Finding Meaning in Work: Is It Still Possible?
“Finding meaning in work” is a phrase that has become a sort of meme. We even find business magazines such as Inc. exhorting us to “Do work that gives your life meaning”. Yet, how do we actually do that, in today’s world?
Photo by Andrea Piacquadio
One thing is clear: finding meaning in work is often not as simple as it might initially seem. This is particularly true in the work world of 2023. Many business, educational and government organizations are understaffed, underfunded or facing extraordinary demand, creating situations of intense pressure or conflicting priorities on the individuals who are employed by them.
Also, in many professions with high ethics or ideals, there is the danger of what experts in the field refer to as moral injury. This is a term that originated in the military, but now is often used to describe situations in a health care or educational context. The Canadian Medical Association defines it as:
Psychological distress that results from events that go against one’s values and moral beliefs.
Many people who care deeply about their work, like nurses, physicians or educators can find themselves in work situations where they face demands and are forced to make decisions that fly in the face of values that they hold as precious. This can be actively traumatic, and can make finding meaning in work virtually impossible.
The Challenege of Work and Meaning
Given all these challenges, how do we bring together our need for work, and our need for meaning? How do we combine these two things, which seem to be so very different?
C.G. Jung always stressed that finding a sense of meaning in our lives was essential, not optional. As he stressed at one point:
As far as we can discern, the sole purpose of human existence is to kindle a light of meaning in the darkness of mere being.
And as he also said, in a quotation I frequently refer to,
The least of things with a meaning is worth more in life than the greatest of things without it.
Yet, it’s no less true for the vast majority of human beings, that we also need work, in the sense of an activity that we do that meets our economic needs, thus providing food, shelter and all the other necessities in our lives. It can be a very real aspect of life that what we have to do to meet our economic needs doesn’t feel all that intrinsically meaningful. It may even feel downright meaning-less! How do we deal with this tension?
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Does Finding Meaning in Work Really Matter?
It’s possible that someone might feel that this whole discussion is irrelevant to their lives. “Look,” they might say, “this meaning stuff is just way too woo-hoo for me. All I do is get up every day, go to work and pay the bills.”
That attitude might work well when a person is in the early stages of her or his working life, but it tends to become less sustainable as a person journeys into their middle years and beyond. For people at this stage in their lives, at the midlife transition and beyond, there has to be some source or meaning or value to their effort or contribution that exceeds the standard of merely just “keeping on keeping on”.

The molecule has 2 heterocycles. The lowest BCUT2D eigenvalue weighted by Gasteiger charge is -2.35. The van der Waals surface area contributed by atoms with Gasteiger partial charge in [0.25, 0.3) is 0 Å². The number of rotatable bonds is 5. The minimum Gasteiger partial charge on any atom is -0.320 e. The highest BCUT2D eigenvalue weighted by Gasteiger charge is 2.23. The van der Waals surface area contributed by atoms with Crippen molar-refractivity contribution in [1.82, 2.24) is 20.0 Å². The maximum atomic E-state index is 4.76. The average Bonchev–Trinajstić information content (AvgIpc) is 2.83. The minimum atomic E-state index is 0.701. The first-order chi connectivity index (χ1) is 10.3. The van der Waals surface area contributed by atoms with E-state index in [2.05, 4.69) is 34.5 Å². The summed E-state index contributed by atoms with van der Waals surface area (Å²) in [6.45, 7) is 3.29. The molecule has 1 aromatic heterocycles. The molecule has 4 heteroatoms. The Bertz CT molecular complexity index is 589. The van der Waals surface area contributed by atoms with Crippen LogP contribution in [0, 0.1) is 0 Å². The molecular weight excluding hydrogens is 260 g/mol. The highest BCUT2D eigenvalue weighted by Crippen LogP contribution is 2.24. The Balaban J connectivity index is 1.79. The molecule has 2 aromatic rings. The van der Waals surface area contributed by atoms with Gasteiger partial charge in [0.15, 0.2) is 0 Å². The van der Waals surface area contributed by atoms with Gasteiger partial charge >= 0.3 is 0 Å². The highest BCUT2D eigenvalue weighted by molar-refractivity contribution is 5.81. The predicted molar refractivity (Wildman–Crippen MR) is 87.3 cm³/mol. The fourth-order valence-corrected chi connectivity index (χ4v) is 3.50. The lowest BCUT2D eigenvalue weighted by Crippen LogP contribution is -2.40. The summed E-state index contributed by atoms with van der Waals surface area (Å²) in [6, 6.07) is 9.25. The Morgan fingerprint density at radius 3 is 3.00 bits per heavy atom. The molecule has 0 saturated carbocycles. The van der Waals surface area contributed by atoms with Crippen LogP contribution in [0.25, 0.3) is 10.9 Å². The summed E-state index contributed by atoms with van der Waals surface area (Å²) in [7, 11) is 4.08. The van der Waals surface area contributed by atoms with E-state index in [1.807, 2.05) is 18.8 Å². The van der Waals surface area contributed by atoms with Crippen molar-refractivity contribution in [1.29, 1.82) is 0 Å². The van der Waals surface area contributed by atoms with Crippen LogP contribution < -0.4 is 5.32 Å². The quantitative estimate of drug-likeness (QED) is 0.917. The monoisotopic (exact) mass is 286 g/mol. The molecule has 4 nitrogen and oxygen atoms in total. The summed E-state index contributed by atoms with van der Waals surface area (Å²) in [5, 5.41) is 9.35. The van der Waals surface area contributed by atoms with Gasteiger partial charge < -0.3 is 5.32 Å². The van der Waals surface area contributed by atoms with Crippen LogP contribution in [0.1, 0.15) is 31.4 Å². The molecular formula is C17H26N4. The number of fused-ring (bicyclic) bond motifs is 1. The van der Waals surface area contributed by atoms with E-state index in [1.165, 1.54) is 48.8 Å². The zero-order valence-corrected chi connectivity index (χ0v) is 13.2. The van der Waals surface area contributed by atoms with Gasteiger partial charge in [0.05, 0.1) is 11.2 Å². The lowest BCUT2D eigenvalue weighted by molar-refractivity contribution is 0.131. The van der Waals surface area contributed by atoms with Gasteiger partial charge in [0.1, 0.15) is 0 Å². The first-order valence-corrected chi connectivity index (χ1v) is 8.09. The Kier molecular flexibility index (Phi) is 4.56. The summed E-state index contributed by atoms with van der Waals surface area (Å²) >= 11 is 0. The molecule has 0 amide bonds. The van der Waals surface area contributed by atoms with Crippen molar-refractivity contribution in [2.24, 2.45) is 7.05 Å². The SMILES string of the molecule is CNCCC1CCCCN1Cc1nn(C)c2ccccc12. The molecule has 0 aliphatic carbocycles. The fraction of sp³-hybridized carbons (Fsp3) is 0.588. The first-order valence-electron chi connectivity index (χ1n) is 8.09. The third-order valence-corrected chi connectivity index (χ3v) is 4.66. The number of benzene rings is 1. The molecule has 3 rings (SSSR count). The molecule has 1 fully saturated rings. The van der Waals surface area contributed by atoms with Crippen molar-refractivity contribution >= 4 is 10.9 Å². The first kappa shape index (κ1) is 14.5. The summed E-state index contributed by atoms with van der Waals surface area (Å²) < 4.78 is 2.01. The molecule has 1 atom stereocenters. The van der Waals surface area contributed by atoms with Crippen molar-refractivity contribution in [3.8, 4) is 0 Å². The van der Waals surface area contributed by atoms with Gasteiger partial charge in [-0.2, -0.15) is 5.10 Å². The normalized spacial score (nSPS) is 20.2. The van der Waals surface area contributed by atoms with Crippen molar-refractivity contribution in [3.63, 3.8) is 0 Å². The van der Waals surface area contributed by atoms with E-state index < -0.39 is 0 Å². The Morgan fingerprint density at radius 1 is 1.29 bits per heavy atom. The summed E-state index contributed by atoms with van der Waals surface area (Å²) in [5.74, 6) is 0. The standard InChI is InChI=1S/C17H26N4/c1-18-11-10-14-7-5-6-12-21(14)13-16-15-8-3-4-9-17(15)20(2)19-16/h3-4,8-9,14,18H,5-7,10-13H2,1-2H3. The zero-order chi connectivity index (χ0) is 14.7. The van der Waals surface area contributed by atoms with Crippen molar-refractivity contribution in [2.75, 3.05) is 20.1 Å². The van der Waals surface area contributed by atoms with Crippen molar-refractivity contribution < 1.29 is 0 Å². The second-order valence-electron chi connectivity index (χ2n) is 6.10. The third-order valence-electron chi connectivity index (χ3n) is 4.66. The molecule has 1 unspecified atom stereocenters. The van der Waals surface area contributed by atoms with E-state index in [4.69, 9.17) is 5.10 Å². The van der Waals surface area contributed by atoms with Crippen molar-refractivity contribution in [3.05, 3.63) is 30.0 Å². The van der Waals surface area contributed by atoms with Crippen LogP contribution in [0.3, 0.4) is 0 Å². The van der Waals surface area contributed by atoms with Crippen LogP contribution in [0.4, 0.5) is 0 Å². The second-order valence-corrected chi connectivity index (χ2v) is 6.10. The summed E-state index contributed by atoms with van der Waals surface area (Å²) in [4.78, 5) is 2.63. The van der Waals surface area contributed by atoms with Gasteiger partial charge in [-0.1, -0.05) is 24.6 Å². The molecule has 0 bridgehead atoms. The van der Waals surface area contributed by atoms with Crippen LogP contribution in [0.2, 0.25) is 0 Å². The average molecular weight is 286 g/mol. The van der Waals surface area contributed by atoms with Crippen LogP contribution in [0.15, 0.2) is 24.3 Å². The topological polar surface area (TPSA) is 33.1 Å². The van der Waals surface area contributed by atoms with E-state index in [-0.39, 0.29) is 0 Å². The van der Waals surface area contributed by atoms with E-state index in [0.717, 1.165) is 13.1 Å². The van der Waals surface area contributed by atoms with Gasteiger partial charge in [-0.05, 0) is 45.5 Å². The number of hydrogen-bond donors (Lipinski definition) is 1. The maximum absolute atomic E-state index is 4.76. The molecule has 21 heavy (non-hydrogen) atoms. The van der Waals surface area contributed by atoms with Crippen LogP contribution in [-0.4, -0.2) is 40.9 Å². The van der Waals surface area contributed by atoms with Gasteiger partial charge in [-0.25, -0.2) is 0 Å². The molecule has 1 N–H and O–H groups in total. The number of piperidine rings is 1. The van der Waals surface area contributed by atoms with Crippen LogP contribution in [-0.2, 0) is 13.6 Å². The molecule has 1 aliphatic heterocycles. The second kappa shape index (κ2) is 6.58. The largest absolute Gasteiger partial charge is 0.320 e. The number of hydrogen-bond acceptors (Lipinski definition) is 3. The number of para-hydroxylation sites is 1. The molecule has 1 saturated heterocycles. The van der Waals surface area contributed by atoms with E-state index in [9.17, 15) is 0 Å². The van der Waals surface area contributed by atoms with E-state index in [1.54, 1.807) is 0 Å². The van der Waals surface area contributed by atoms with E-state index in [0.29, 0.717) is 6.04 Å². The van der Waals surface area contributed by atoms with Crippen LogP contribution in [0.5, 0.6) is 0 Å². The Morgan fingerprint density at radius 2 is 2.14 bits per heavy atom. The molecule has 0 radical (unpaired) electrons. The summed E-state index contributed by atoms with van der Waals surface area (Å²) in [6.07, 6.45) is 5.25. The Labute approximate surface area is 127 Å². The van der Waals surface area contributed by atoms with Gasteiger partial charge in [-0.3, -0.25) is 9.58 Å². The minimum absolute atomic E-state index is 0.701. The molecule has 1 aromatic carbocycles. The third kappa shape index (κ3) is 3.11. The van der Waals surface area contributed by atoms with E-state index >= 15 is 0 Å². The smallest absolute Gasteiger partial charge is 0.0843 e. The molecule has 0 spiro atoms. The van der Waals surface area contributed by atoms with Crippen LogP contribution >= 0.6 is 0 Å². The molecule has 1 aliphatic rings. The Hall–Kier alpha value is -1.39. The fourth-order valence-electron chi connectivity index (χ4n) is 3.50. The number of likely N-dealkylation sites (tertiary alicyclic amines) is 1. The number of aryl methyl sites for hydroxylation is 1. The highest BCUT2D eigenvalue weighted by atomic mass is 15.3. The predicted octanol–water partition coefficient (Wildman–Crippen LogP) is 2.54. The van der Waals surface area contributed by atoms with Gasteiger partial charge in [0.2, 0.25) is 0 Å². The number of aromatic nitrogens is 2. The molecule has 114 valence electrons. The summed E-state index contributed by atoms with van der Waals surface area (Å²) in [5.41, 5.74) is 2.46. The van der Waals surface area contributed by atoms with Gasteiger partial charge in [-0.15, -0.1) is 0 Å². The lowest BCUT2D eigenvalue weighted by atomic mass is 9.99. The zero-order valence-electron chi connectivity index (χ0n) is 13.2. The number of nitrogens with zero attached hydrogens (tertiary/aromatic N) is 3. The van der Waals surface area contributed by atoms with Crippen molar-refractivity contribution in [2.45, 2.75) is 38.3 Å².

Our work is a very deep and fundamental expression of who we are, and what we really care about. People can sustain doing work that has little intrinsic value—but only if it in some way is supporting something in their lives that has a great and positive meaning or value.
This can be for other family members, spouse and children, some sense of helping others or society, or some higher value or perhaps some spiritual conviction. There has to be some lasting value or importance to where we put our energy.
Finding Meaning in Work Throughout LIfe
This may all lead to the important question of what is your life work or vocation. It may be that people can tolerate a less than ideal work life, one that is not particularly meaningful or that doesn’t hold great value, if they can find true meaning elsewhere in their lives.
If an individual has something that for them has great value beyond their day job, this may also meet their need for meaning. Such a commitment might include involvement with an organization that they esteem very highly outside of work. Or it might entail a commitment to a social or political cause, or a form of creative activity that holds great meaning, or possibly a “side hustle” or business that they do on the side that really absorbs their interest and energy. Such things might be ways of finding all important meaning outside of one’s day job.
This brings us to the question of what, really, truly is your work. It may be something quite different from what pays your bills.
The true work that really adds meaning to your life is probably powerfully connected to your vocation. It can be an extremely important part of your life journey to identify what that vocation, or call of the deepest part of your Self may be.
It can be of great help to find a supportive depth psychotherapist who can assist with these issues of finding meaning in work, finding our true work and understanding our true vocation.
I wish you every good thing as you travel on your personal journey, the road that is uniquely yours.
With very best wishes,
Brian Collinson, Registered Psychotherapist and
Certified Jungian Analyst (IAAP)
Certified Clinical Anxiety Treatment Professional
© Brian Collinson, 2023